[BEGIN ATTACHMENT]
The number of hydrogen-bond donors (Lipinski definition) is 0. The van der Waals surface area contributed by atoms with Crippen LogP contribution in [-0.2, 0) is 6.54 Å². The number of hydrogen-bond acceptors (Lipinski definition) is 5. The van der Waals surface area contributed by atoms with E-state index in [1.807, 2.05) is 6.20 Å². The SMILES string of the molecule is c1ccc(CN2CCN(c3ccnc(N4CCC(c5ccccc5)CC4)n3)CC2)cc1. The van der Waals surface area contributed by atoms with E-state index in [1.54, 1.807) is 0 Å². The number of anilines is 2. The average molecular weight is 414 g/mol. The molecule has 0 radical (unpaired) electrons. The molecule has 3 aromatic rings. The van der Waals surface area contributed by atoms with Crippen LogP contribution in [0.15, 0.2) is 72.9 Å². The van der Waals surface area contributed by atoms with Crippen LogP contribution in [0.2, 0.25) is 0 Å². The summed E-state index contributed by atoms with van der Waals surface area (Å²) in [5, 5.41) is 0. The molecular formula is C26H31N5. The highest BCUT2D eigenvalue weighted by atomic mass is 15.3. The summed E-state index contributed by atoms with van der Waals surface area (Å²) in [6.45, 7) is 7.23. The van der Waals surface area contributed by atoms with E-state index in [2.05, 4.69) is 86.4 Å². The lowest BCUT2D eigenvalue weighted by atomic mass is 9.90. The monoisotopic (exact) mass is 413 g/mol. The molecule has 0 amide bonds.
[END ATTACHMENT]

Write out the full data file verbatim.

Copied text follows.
The number of hydrogen-bond donors (Lipinski definition) is 0. The van der Waals surface area contributed by atoms with Crippen LogP contribution in [-0.2, 0) is 6.54 Å². The number of hydrogen-bond acceptors (Lipinski definition) is 5. The van der Waals surface area contributed by atoms with E-state index in [1.807, 2.05) is 6.20 Å². The SMILES string of the molecule is c1ccc(CN2CCN(c3ccnc(N4CCC(c5ccccc5)CC4)n3)CC2)cc1. The van der Waals surface area contributed by atoms with E-state index in [1.54, 1.807) is 0 Å². The number of anilines is 2. The average molecular weight is 414 g/mol. The molecule has 0 radical (unpaired) electrons. The molecule has 3 aromatic rings. The van der Waals surface area contributed by atoms with Crippen LogP contribution in [0.15, 0.2) is 72.9 Å². The van der Waals surface area contributed by atoms with Crippen LogP contribution in [0.2, 0.25) is 0 Å². The summed E-state index contributed by atoms with van der Waals surface area (Å²) in [5, 5.41) is 0. The molecular formula is C26H31N5. The highest BCUT2D eigenvalue weighted by atomic mass is 15.3. The summed E-state index contributed by atoms with van der Waals surface area (Å²) in [6.45, 7) is 7.23. The van der Waals surface area contributed by atoms with E-state index in [2.05, 4.69) is 86.4 Å². The lowest BCUT2D eigenvalue weighted by atomic mass is 9.90. The monoisotopic (exact) mass is 413 g/mol. The molecule has 0 amide bonds.